Microsoft

Eliminate accidental Reply To All in Outlook

It's easy to accidentally click Reply To All instead of Reply -- and that can be embarrassing. Worse, it can get you into trouble! Here's an easy trick to eliminate that possibility.
We've probably all done it -- clicked Reply To All instead of Reply. Most of the time, it doesn't really matter. The recipients all understand because they've done it themselves. However, if you accidentally send confidential information to the wrong people, you could end up in serious trouble. Over the years, I've read lots of hints for avoiding this easy mistake, but one surefire way to eliminate the possibility altogether is to remove Reply To All from your toolbar. It's easy, and if you don't use it often, it's probably a good idea. To remove Reply To All from the Standard toolbar, do the following:

  1. On the Standard toolbar, click the drop-down control at the far right of the toolbar.
  2. Choose Add Or Remove Buttons.
  3. Select Standard.
  4. From the resulting list, uncheck Reply To All.

You must remove it twice though -- from the Standard toolbar in both the main window and the message window. (To access the message window, simply open any message.) Once you remove the Reply To All button, there's no danger that you'll accidentally click it when you meant to click Reply.

If you're thinking that you might need the Reply To All command, don't worry. It's still available:

  • From the Action menu, choose Reply To All.
  • Or press [Ctrl]+[Shift]+R.

The process of working through the menu structure to find Reply To All is a good way to ensure that you use that option only when you really mean to.

If you decide you want the button back, simply reverse the above steps using the Add Or Remove Buttons option.

About

Susan Sales Harkins is an IT consultant, specializing in desktop solutions. Previously, she was editor in chief for The Cobb Group, the world's largest publisher of technical journals.

9 comments
willyben
willyben

Hi there


www.facebook.com

bob.baldwin
bob.baldwin

Very good idea but how do you remove the button from the Message Tab in Outlook 2007?

htheninth
htheninth

This is a great article, but it does not solve the problem I typically encounter--thinking you are replying to the originator of a message sent to a listserve and only realizing after you send the note that selecting 'Reply' resulted in putting the Listserve address in the 'Send' box. Can you help with that? Thanks.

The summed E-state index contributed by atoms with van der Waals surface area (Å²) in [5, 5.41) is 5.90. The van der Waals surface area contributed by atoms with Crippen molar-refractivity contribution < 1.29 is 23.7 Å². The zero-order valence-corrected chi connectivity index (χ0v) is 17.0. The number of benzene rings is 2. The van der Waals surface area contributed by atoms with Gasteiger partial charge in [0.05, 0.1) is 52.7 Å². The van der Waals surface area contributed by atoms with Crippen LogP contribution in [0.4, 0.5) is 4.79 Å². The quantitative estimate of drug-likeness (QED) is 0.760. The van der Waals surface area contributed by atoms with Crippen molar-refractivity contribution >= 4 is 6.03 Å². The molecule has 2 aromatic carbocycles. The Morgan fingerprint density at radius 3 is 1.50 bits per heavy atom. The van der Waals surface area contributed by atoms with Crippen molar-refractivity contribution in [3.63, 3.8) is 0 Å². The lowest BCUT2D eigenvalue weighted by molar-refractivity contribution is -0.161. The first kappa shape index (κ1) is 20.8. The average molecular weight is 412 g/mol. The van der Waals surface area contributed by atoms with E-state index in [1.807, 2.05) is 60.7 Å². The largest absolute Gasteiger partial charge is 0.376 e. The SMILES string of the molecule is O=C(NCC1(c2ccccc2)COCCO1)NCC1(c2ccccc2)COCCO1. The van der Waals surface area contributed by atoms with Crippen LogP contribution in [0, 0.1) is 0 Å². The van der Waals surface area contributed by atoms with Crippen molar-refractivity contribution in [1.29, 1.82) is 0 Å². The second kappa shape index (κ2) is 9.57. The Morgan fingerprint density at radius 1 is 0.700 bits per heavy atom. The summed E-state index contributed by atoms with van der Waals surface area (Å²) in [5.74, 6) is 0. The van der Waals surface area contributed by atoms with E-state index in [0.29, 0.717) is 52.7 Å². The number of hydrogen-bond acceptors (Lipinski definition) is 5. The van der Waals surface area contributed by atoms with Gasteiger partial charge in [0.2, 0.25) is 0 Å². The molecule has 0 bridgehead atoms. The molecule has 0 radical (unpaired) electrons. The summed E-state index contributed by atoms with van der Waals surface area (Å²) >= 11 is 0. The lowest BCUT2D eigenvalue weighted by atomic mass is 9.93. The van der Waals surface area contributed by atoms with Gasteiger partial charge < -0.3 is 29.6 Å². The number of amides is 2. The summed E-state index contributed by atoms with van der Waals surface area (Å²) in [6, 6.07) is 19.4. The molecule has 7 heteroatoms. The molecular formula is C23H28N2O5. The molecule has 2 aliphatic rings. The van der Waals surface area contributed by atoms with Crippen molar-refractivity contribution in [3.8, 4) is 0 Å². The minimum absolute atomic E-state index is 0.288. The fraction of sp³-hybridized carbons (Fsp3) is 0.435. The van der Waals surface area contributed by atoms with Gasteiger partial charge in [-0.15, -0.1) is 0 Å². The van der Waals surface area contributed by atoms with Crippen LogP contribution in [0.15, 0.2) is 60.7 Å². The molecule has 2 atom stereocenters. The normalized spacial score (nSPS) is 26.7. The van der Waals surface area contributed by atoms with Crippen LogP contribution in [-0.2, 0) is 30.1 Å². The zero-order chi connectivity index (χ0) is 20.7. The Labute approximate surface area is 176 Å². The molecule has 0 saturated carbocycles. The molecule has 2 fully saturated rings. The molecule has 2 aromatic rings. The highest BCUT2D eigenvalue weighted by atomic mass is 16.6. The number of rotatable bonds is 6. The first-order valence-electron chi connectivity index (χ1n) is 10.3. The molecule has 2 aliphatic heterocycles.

TranMan
TranMan

In my organization, we have the problem that people that click "reply to all" when they are responding to requests for specific information. For instance: Last summer we got a request that went out to the whole organization, wanting to know if anyone knew anyone that knew ASL (American Sign Language). They were doing some sort of negotiation with a contractor, and needed someone to sign, in their meetings. One of the programmers that works for me is deaf, and she was on vacation that week, so I responded to the person who made the request, saying that we had someone who would probably be willing to help them out. Unfortunately, there were about 20 people who clicked "Reply To All", and told all 2,500 of us in the "To" list that, "No, they didn't know anyone who could help". At the time, I thought, being a programmer, that what the "Reply To All" button needs is a confirmation form. In other words, when someone clicks "Reply To All", and the To list contains more that 20 or so names, a little messagebox pops up, that says, "Your 'Reply To All' action is going to send your message to "X" number of people. Are you sure you want to do this?" This would not solve all of the problems, but at least it might make some of the people think before they send out a message to a huge group of people. By the way, we figured out that each of those 20 people that clicked "Reply To All", cost the organization upwards of $1,600 in lost productivity, network overhead, and consumption of storage and backup resources.

marybee27
marybee27

in an open message, select the "Developer" tab, then select "Design this Form"; you will then have several tabs to select from; choose the (Actions) tab, and select the "properties" box - upper right of the next dialogue box, unclick "enabled", select "ok". The 'reply to all' button will be grayed out in any new messages.

ssharkins
ssharkins

Your listserv determines the reply features, not Outlook -- well, mostly. 1.) If the reply feature is something you can customize, you'll probably find that feature on an online log in page -- the same page where you can reset your password or unsubscribe. 2.) If you can't find anything online, contact the list owner.

seanferd
seanferd

Susan Harkins writes about MS Office, in the MS Office blog. She may have a tip, but you'd probably better off asking Listserv questions in a Listserv forum (or perhaps a list dedicated to such). Unless someone else here knows, in which case, you may wish to start a thread in the Questions forum. http://techrepublic.com.com/5200-6230-0.html?input=false&contentType=2 These may help: http://www.sc.edu/bck2skol/fall/lesson9.html http://peach.ease.lsoft.com/scripts/wa.exe?A0=LSTSRV-L Hope you find an answer. And happy holidays!

ssharkins
ssharkins

I like that idea. It would certainly stop a lot of accidents wouldn't it!